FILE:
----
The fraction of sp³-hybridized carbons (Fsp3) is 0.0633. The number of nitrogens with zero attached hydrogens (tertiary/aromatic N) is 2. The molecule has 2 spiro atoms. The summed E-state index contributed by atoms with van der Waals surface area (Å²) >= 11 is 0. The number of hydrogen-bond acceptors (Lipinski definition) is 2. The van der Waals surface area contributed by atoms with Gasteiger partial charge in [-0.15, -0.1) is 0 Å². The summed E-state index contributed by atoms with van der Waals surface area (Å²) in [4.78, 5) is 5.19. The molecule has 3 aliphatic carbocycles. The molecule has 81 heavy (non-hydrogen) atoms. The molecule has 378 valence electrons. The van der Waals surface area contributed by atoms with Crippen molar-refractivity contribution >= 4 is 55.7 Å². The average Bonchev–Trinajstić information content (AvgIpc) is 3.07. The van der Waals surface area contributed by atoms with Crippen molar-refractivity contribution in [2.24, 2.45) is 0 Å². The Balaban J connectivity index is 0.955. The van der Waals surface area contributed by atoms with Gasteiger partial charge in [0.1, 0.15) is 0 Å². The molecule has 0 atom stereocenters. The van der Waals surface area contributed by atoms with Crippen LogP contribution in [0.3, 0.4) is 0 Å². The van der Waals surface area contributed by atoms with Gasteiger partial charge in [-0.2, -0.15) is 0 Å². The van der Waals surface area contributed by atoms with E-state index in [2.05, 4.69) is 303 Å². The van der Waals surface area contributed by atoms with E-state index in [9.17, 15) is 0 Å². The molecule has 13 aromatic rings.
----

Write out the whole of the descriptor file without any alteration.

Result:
The fraction of sp³-hybridized carbons (Fsp3) is 0.0633. The number of nitrogens with zero attached hydrogens (tertiary/aromatic N) is 2. The molecule has 2 spiro atoms. The summed E-state index contributed by atoms with van der Waals surface area (Å²) >= 11 is 0. The number of hydrogen-bond acceptors (Lipinski definition) is 2. The van der Waals surface area contributed by atoms with Gasteiger partial charge in [-0.15, -0.1) is 0 Å². The summed E-state index contributed by atoms with van der Waals surface area (Å²) in [4.78, 5) is 5.19. The molecule has 3 aliphatic carbocycles. The molecule has 81 heavy (non-hydrogen) atoms. The molecule has 378 valence electrons. The van der Waals surface area contributed by atoms with Crippen molar-refractivity contribution >= 4 is 55.7 Å². The average Bonchev–Trinajstić information content (AvgIpc) is 3.07. The van der Waals surface area contributed by atoms with Crippen molar-refractivity contribution in [2.24, 2.45) is 0 Å². The Balaban J connectivity index is 0.955. The van der Waals surface area contributed by atoms with Gasteiger partial charge in [0.1, 0.15) is 0 Å². The molecule has 0 atom stereocenters. The van der Waals surface area contributed by atoms with Crippen LogP contribution in [0.3, 0.4) is 0 Å². The van der Waals surface area contributed by atoms with Gasteiger partial charge in [-0.2, -0.15) is 0 Å². The van der Waals surface area contributed by atoms with E-state index in [2.05, 4.69) is 303 Å². The van der Waals surface area contributed by atoms with E-state index in [9.17, 15) is 0 Å². The molecule has 13 aromatic rings.